"O lost, and by the wind grieved, ghost, come back again." ― Thomas Wolfe, Look Homeward, Angel Max Perkins (Colin Firth) was the genius Scribner's magazine editor, who helped Hemingway, Fitzgerald, and Wolfe become iconic American writers. The watchable Genius, directed by Michael Grandage with a sure understanding of drama, is mostly Thomas Wolfe's (Jude Law) story. The taciturn Max provides the necessary guidance to make sure the book belongs to the writer while Max delivers "good books into the hands of readers." Although the film is engrossingly placed in Perkin's pv, Wolfe dominates through his exuberant personality and unending energy. While Firth plays Perkins as the conservative but imaginative editor, Law is the reason to see the film, a brilliant acting turn reminiscent of his over-the-top Dom Hemingway. Law simply has never been better than as Wolfe. The sepia look of the film is appropriate to the 1929 setting of NYC, and Nicole Kidman as his other muse, Aline Bernstein, is memorably smart and vulnerable when it comes to dealing with manic Wolfe. Although Laura Linney as Louise Perkins is lost in spotty, low energy appearances, her general good cheer carries nicely for a Perkins of whom the audience has grown fond. Because I am always seeking a biography that will show the creative labors of artists, Genius satisfies me when Perkins and Wolfe struggle over the manuscripts. After experiencing Genius, I have seen two sterling examples.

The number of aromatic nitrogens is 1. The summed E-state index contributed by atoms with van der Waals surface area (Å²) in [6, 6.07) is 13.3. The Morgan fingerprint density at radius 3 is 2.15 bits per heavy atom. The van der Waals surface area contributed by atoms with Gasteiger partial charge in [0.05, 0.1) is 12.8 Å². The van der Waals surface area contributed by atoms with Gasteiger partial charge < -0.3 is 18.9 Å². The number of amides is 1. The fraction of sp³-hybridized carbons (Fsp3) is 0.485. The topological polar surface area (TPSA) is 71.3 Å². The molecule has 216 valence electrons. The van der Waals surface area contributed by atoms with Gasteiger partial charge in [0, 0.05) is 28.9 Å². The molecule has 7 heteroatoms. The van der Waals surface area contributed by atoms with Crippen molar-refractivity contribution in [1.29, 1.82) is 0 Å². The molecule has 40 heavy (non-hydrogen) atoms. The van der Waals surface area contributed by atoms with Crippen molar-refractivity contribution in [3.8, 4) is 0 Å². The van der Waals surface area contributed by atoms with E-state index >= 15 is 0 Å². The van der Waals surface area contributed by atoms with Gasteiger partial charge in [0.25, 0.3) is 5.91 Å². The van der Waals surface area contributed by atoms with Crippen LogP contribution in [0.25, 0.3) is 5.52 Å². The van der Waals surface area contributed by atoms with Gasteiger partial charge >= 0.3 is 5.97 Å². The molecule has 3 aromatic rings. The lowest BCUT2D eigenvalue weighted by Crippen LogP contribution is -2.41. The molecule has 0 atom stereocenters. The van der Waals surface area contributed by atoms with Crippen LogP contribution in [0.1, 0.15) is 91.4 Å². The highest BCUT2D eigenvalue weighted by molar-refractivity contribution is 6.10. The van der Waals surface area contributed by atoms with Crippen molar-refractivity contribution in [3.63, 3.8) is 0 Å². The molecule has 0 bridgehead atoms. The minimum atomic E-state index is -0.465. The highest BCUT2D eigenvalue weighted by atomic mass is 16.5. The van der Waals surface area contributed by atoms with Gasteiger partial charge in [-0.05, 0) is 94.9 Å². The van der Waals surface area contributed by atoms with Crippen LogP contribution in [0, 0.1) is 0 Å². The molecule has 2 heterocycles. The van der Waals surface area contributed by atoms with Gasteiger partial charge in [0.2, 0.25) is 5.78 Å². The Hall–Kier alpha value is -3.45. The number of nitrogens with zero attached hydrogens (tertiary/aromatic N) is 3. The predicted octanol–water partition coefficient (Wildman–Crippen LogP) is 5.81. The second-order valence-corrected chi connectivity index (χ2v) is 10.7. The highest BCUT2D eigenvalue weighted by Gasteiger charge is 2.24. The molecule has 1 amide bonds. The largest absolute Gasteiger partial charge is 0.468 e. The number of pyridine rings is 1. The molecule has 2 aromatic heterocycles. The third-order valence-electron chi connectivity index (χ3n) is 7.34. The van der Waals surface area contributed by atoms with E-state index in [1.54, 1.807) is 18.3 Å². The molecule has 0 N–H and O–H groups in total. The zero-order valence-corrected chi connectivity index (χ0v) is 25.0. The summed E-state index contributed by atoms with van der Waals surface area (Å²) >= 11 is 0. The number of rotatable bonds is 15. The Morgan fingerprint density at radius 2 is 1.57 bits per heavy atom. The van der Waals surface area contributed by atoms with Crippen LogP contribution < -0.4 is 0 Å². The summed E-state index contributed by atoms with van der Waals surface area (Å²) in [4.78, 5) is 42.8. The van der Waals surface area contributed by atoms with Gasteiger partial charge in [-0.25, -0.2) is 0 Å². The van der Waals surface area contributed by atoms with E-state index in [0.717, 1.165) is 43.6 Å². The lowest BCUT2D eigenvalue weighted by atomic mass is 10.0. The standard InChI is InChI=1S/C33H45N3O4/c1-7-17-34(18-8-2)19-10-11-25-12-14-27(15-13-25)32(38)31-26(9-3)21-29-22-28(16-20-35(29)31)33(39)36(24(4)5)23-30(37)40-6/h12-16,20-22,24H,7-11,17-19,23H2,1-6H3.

When, one day of 1929, writer Thomas Wolfe, decided to keep the appointment made by Max Perkins, editor at Scribner's, he had no illusions: his manuscript would be turned down as had invariably been the case. But, to his happy amazement, his novel, which was to become "Look Homeward, Angel", was accepted for publication. The only trouble was that it was overlong (5,000 pages) and had to be reduced. Although reluctant to see his poetic prose trimmed, Wolfe agreed and helped by Perkins, who had become a true friend, managed to cut 90,000 words from the book, with the result that it instantly became a favorite with the critics and best seller. Success was even greater in 1935 when "Of Time end the River" appeared, but the fight for reducing Wolfe's logorrheic written expression had been even longer (over two years) and bitter ultimately taking its toll, the relationships between the two men gradually deteriorating. Wolfe did not feel grateful to Perkins any longer but had started resenting him for owing his success to him.